President TrumpDonald TrumpHarris stumps for McAuliffe in Virginia On The Money — Sussing out what Sinema wants Hillicon Valley — Presented by Xerox — The Facebook Oversight Board is not pleased MORE on Thursday insisted that the U.S. has a trade deficit with Canada after he reportedly acknowledged mentioning the deficit to Canadian Prime Minister Justin Trudeau in a meeting without knowing if it was actually true.
Trump tweeted that the U.S. does "have a Trade Deficit with Canada," noting that the U.S. has a deficit "with almost all countries."
"We do have a Trade Deficit with Canada, as we do with almost all countries (some of them massive). P.M. Justin Trudeau of Canada, a very good guy, doesn’t like saying that Canada has a Surplus vs. the U.S.(negotiating), but they do...they almost all do...and that’s how I know!" Trump tweeted.
We do have a Trade Deficit with Canada, as we do with almost all countries (some of them massive). P.M. Justin Trudeau of Canada, a very good guy, doesn’t like saying that Canada has a Surplus vs. the U.S.(negotiating), but they do...they almost all do...and that’s how I know!— Donald J. Trump (@realDonaldTrump) March 15, 2018
The president's tweet came after a Washington Post report Wednesday night that Trump said in a fundraising speech that he made up facts about U.S. trade with Canada during a meeting with Trudeau.
In recounting the conversation with the Canadian premier, Trump said that he pushed back on Trudeau's claim that the U.S. did not run a trade deficit with Canada.
"I said, ‘Wrong, Justin, you do.’ I didn’t even know. ... I had no idea," Trump reportedly said.
Trump has frequently railed against what he deems unfair trade that puts the U.S. at a disadvantage. The U.S., Canada and Mexico are in the process of renegotiating the North American Free Trade Agreement (NAFTA) at Trump's urging.
Trudeau and Trump have gone back and forth over Trump's trade rhetoric before.
The story Trump told to donors on Wednesday was similar to one he recounted at a rally in Florida in December, in which he insisted that, when lumber and energy are accounted for, Canada runs a trade surplus with the U.S.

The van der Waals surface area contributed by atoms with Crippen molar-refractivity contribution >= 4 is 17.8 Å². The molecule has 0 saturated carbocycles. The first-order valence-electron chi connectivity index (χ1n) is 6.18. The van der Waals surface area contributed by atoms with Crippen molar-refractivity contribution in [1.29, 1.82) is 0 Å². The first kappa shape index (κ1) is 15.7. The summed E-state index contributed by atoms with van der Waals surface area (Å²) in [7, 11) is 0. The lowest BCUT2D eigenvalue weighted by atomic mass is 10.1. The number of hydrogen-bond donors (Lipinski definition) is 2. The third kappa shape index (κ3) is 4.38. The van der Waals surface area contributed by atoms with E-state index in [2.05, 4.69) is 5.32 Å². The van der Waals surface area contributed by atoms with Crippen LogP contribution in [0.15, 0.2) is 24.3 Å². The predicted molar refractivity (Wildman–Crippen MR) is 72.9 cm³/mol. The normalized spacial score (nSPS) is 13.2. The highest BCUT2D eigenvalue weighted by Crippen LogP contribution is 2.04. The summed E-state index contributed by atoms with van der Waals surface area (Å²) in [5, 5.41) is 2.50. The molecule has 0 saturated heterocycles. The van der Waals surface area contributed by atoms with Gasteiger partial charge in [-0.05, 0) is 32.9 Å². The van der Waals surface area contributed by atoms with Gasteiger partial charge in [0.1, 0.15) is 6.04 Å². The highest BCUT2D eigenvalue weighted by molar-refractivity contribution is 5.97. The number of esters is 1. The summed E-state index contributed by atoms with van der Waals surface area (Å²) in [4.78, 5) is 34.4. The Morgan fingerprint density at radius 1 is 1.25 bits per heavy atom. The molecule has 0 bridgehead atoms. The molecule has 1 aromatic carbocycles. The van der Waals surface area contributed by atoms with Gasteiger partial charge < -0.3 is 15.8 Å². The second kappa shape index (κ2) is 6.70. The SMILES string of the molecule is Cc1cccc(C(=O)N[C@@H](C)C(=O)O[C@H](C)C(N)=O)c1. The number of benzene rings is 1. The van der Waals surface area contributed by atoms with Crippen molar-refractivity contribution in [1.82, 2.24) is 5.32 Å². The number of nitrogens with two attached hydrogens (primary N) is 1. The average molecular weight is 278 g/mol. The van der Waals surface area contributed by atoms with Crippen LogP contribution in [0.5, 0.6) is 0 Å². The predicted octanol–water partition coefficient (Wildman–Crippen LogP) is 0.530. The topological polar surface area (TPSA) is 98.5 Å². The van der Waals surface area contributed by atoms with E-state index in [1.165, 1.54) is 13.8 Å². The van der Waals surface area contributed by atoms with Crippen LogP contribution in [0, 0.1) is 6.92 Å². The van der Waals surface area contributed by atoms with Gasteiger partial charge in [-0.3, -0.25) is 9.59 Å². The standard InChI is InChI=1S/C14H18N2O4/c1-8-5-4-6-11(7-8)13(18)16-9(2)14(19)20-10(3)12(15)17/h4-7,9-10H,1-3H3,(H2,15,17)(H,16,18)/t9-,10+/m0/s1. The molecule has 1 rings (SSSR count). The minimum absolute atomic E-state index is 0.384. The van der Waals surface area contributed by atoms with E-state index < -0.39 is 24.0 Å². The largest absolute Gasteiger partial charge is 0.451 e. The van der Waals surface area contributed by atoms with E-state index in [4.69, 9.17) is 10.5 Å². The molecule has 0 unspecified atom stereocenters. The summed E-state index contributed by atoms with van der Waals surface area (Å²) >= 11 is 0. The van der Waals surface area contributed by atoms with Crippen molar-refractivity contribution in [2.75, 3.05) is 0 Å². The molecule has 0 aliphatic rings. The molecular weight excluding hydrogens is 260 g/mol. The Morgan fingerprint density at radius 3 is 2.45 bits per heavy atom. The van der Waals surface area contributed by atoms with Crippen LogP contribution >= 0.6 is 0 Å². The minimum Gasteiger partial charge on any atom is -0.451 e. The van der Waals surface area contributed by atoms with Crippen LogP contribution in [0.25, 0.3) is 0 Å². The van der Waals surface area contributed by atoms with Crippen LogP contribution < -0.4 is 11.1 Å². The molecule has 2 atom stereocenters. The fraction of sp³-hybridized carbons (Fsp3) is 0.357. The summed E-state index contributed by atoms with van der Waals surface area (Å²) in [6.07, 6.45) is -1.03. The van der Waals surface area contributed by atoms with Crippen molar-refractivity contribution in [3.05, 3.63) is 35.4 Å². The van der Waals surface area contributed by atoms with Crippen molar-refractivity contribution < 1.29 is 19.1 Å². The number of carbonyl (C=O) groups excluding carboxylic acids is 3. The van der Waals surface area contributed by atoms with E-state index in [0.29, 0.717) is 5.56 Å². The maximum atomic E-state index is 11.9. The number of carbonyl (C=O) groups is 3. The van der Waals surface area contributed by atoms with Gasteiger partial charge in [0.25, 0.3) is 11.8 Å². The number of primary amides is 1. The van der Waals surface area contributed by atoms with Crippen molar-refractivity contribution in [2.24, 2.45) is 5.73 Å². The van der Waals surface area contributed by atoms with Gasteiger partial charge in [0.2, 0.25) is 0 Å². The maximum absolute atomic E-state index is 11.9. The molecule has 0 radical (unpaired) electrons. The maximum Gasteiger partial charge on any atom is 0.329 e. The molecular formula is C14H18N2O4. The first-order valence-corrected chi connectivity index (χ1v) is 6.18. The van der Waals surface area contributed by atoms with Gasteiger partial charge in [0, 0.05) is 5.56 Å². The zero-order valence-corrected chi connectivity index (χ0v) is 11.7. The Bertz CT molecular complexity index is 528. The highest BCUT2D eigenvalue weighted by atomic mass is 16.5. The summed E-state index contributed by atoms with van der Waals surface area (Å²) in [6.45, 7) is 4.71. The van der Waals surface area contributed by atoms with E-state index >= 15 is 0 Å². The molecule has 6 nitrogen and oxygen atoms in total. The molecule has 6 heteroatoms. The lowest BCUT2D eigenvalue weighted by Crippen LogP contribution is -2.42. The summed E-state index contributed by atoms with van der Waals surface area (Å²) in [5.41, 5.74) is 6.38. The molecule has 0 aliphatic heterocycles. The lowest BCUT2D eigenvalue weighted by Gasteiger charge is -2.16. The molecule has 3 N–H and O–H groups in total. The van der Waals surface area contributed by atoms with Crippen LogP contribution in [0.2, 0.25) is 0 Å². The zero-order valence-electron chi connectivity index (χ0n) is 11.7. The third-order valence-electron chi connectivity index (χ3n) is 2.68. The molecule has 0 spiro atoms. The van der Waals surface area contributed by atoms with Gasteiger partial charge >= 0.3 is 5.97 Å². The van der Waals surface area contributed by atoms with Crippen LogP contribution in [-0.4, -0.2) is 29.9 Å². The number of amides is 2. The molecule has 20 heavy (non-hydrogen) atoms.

According to the U.S. Trade Representative’s Office, the U.S. runs a $24.6 billion services trade surplus with Canada and a $12.1 billion deficit on goods. That means that the U.S. ultimately runs a $12.5 billion goods and services trade surplus with Canada.
In February, Trudeau warned that Canada "will not be pushed around" on trade negotiations.
“We will not be pushed around. At the same time we can remain confident about NAFTA,” Trudeau said.
“The negotiations are complex and challenging ... I’ve said many times, we are not going to take any old deal,” he added. “Canada is willing to walk away from NAFTA if the United States proposes a bad deal.”
At the World Economic Forum in Davos, Switzerland, in January, Trump told reporters that he remains open to ending the trade agreement if Canada and Mexico do not acquiesce to U.S. demands.
“I may terminate NAFTA, I may not. We’ll see what happens,” he said. "I think we have a good chance, but we'll see what happens."
The president earlier this month temporarily exempted Canada and Mexico from recently announced steel and aluminum tariffs amid the NAFTA talks, but he has discussed the possibility of the U.S. withdrawing from the trade deal.
--Updated at 10:30 a.m.